Yup: the largest city in North America took one of the biggest policy-driven steps ever made by eliminating parking minimums on development projects, freeing up red-tape-bound costs that will be directed toward space for humans rather than cars.
The big question is: will Long Beach, LA, and other major cities in the States follow in suit?
Parking minimums started percolating in urban design in the 1940s, essentially subsidizing parking and driving while giving a policy-driven backhand transit systems and walkable streets. The results are massive parking lots and garages to meet the legal requirements set forth by parking minimums and, as the world’s population grows exponentially, prompting housing costs to skyrocket and livability to become a side note.
Robert Steuteville noted Buffalo’s recent code change—the first major US city to eliminate parking minimums—by saying “elimination of minimum parking requirements will make some projects more financially feasible, and the transparency and predictability of [Buffalo’s new code] should also encourage builders once they get used to the new system.”
The same goes for pretty much everywhere: I already reported on the staggering evidence that parking hinders housing—something that should not be taken lightly since we are in a housing crisis in terms of both affordability and supply.
In addressing this, we have to face the reality that parking isn’t a public good nor is it used by everyone—and it isn’t free but rather the result of gratuitous government spending (when it comes to public parking) or utterly insane developer costs (when it comes to private residential parking). Each on-street parking space? Estimated to cost around $1,750 to build and $400 to maintain annually. Speaking of which…
Even worse for car-free humans? Despite not even owning a car, they can’t escape the cost: thanks to policies like mandatory parking requirements and the practice of “bundling” parking with housing, carless renters pay $440M each year for parking they don’t use, according to a study by C.J. Gabbe and Gregory Pierce in the journal Housing Policy Debate.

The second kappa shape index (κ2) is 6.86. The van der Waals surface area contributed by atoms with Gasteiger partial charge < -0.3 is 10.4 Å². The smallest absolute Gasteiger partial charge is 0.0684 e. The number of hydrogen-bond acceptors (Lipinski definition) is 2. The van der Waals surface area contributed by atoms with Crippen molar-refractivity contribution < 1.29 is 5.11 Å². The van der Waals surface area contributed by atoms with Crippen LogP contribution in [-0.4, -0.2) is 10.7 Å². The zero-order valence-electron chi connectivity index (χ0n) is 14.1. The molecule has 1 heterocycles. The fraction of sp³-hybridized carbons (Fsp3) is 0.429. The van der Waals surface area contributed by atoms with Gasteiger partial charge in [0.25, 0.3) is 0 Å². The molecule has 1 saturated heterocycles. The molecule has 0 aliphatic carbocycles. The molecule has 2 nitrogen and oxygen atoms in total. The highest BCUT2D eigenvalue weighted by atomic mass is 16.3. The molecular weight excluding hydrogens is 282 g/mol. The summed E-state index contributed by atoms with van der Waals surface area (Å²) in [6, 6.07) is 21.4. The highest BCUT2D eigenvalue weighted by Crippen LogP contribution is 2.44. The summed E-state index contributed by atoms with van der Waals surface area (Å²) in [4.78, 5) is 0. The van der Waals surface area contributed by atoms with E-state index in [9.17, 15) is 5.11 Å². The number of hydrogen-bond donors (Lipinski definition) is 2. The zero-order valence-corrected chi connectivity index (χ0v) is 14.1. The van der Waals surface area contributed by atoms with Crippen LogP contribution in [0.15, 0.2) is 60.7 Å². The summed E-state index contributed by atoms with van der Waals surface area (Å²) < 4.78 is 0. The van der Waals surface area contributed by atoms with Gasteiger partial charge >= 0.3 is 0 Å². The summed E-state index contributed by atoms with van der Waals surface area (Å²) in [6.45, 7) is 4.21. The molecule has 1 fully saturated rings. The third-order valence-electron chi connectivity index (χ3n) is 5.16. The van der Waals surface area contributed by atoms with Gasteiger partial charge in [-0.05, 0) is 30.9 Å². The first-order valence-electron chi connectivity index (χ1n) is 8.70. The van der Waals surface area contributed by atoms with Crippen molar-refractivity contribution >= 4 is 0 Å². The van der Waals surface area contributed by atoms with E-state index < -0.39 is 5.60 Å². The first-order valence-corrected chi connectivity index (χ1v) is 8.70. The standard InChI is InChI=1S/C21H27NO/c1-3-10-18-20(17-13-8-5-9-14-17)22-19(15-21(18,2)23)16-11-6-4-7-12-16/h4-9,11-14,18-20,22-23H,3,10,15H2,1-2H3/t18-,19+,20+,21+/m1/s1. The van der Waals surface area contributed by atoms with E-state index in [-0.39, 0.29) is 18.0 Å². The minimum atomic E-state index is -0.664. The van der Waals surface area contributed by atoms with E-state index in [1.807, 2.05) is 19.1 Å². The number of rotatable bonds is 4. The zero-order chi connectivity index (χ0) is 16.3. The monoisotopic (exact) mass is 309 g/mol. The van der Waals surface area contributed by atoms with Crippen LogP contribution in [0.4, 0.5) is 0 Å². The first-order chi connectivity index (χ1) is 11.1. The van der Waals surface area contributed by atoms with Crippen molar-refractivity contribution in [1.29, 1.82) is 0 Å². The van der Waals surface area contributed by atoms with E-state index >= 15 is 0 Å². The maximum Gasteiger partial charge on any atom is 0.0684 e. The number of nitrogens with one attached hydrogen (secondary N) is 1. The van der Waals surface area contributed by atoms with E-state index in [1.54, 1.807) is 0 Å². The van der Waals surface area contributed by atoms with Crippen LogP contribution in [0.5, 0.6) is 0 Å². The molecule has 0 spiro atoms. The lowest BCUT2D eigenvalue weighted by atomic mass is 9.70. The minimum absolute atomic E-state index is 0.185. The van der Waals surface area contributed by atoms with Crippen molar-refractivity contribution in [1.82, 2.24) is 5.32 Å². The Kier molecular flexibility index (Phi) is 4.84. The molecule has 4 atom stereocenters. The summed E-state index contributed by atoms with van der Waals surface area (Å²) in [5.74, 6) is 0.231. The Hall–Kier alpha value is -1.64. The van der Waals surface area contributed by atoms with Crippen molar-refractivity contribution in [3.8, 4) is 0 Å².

Four-hundred-and-forty million dollars every year by carless renters alone to pay for parking.
Even more, the financial burden works out to an average of $621 annually per household, or a 13% rent premium—and the cost is concentrated amongst households that can least afford it.
Per the study, the suggestion is to eliminate minimum parking requirements and bundling to make housing more affordable. So when you’re requiring developers to provide excess parking (at a cost which ranges anywhere from $20K per underground space in Boston to $40K per space in Washington, D.C. to over $50K per underground space in Los Angeles) all you end up with is higher rents and fewer affordable housing units. A grocery store paying for parking for its customers through its high rent passes that cost on to shoppers: there’s a reason bread is so expensive at that downtown store.
If developers were allowed to face directly the high land costs of providing so much parking, the number of spaces would be a result of a careful economic calculation rather than a matter of satisfying a legal requirement. Parking would be scarcer, and more likely to have a price — or a higher one than it does now — and people would be more careful about when and where they drove.
Per UCLA Distinguished Research Professor of Urban Planning Donald Shoup: “Minimum parking requirements act like a fertility drug for cars.”
And that then prompts an increase in housing costs. It’s time to take the step Mexico City just took, California.
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